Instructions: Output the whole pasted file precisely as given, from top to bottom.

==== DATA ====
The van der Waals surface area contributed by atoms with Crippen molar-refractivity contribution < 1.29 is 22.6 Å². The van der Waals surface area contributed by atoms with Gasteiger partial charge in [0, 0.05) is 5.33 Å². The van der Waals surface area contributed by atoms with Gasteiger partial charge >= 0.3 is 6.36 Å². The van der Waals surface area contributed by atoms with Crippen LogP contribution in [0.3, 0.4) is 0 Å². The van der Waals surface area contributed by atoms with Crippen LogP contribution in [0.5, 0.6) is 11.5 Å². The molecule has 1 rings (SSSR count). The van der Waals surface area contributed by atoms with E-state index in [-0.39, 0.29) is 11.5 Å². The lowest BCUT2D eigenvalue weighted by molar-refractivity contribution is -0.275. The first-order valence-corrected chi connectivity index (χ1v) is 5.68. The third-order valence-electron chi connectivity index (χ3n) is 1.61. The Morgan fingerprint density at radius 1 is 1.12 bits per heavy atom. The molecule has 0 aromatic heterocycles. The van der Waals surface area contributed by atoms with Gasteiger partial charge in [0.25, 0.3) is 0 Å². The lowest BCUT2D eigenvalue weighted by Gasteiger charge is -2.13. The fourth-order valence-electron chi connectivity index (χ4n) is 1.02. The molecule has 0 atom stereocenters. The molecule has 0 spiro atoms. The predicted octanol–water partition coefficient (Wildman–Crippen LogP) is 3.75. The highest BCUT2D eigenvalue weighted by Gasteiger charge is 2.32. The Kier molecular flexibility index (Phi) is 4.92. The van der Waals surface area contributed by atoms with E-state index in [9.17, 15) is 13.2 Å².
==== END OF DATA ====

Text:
The van der Waals surface area contributed by atoms with Crippen molar-refractivity contribution < 1.29 is 22.6 Å². The van der Waals surface area contributed by atoms with Gasteiger partial charge in [0, 0.05) is 5.33 Å². The van der Waals surface area contributed by atoms with Gasteiger partial charge >= 0.3 is 6.36 Å². The van der Waals surface area contributed by atoms with Crippen LogP contribution in [0.3, 0.4) is 0 Å². The van der Waals surface area contributed by atoms with Crippen LogP contribution in [0.5, 0.6) is 11.5 Å². The molecule has 1 rings (SSSR count). The van der Waals surface area contributed by atoms with E-state index in [-0.39, 0.29) is 11.5 Å². The lowest BCUT2D eigenvalue weighted by molar-refractivity contribution is -0.275. The first-order valence-corrected chi connectivity index (χ1v) is 5.68. The third-order valence-electron chi connectivity index (χ3n) is 1.61. The Morgan fingerprint density at radius 1 is 1.12 bits per heavy atom. The molecule has 0 aromatic heterocycles. The van der Waals surface area contributed by atoms with Gasteiger partial charge in [0.25, 0.3) is 0 Å². The lowest BCUT2D eigenvalue weighted by Gasteiger charge is -2.13. The fourth-order valence-electron chi connectivity index (χ4n) is 1.02. The molecule has 0 atom stereocenters. The molecule has 0 spiro atoms. The predicted octanol–water partition coefficient (Wildman–Crippen LogP) is 3.75. The highest BCUT2D eigenvalue weighted by Gasteiger charge is 2.32. The Kier molecular flexibility index (Phi) is 4.92. The van der Waals surface area contributed by atoms with E-state index in [9.17, 15) is 13.2 Å².